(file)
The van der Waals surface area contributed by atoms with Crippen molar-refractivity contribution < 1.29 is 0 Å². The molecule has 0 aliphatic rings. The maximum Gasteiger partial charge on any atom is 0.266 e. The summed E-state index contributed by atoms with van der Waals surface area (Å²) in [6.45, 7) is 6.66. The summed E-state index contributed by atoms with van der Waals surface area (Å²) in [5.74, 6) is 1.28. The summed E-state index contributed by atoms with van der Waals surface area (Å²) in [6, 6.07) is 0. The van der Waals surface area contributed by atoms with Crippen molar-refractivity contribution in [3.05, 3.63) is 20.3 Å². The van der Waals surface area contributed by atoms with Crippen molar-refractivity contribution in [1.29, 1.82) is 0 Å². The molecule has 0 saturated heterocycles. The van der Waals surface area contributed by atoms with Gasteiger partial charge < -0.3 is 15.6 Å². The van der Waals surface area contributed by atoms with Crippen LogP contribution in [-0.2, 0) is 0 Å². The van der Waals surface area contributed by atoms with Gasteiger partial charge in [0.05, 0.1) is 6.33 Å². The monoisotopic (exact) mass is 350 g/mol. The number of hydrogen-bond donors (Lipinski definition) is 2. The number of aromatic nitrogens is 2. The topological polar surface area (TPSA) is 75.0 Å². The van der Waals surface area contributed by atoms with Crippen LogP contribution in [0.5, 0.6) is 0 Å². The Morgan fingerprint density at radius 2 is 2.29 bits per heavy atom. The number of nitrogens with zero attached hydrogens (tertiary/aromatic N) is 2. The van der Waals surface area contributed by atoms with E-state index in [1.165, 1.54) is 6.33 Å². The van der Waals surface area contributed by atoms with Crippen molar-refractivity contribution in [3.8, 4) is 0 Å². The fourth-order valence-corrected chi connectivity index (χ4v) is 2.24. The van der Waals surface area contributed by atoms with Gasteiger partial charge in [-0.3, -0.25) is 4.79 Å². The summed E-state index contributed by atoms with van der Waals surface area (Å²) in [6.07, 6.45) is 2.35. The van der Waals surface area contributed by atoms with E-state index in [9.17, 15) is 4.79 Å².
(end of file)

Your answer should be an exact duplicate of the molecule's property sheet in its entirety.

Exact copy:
The van der Waals surface area contributed by atoms with Crippen molar-refractivity contribution < 1.29 is 0 Å². The molecule has 0 aliphatic rings. The maximum Gasteiger partial charge on any atom is 0.266 e. The summed E-state index contributed by atoms with van der Waals surface area (Å²) in [6.45, 7) is 6.66. The summed E-state index contributed by atoms with van der Waals surface area (Å²) in [5.74, 6) is 1.28. The summed E-state index contributed by atoms with van der Waals surface area (Å²) in [6, 6.07) is 0. The van der Waals surface area contributed by atoms with Crippen molar-refractivity contribution in [3.05, 3.63) is 20.3 Å². The van der Waals surface area contributed by atoms with Crippen molar-refractivity contribution in [1.29, 1.82) is 0 Å². The molecule has 0 saturated heterocycles. The van der Waals surface area contributed by atoms with Gasteiger partial charge < -0.3 is 15.6 Å². The van der Waals surface area contributed by atoms with Crippen LogP contribution in [-0.2, 0) is 0 Å². The van der Waals surface area contributed by atoms with Gasteiger partial charge in [0.05, 0.1) is 6.33 Å². The monoisotopic (exact) mass is 350 g/mol. The number of hydrogen-bond donors (Lipinski definition) is 2. The number of aromatic nitrogens is 2. The topological polar surface area (TPSA) is 75.0 Å². The van der Waals surface area contributed by atoms with Crippen LogP contribution in [0.5, 0.6) is 0 Å². The Morgan fingerprint density at radius 2 is 2.29 bits per heavy atom. The number of nitrogens with zero attached hydrogens (tertiary/aromatic N) is 2. The van der Waals surface area contributed by atoms with E-state index in [1.165, 1.54) is 6.33 Å². The van der Waals surface area contributed by atoms with Crippen molar-refractivity contribution in [3.8, 4) is 0 Å². The fourth-order valence-corrected chi connectivity index (χ4v) is 2.24. The van der Waals surface area contributed by atoms with Gasteiger partial charge in [-0.3, -0.25) is 4.79 Å². The summed E-state index contributed by atoms with van der Waals surface area (Å²) in [6.07, 6.45) is 2.35. The van der Waals surface area contributed by atoms with E-state index in [9.17, 15) is 4.79 Å².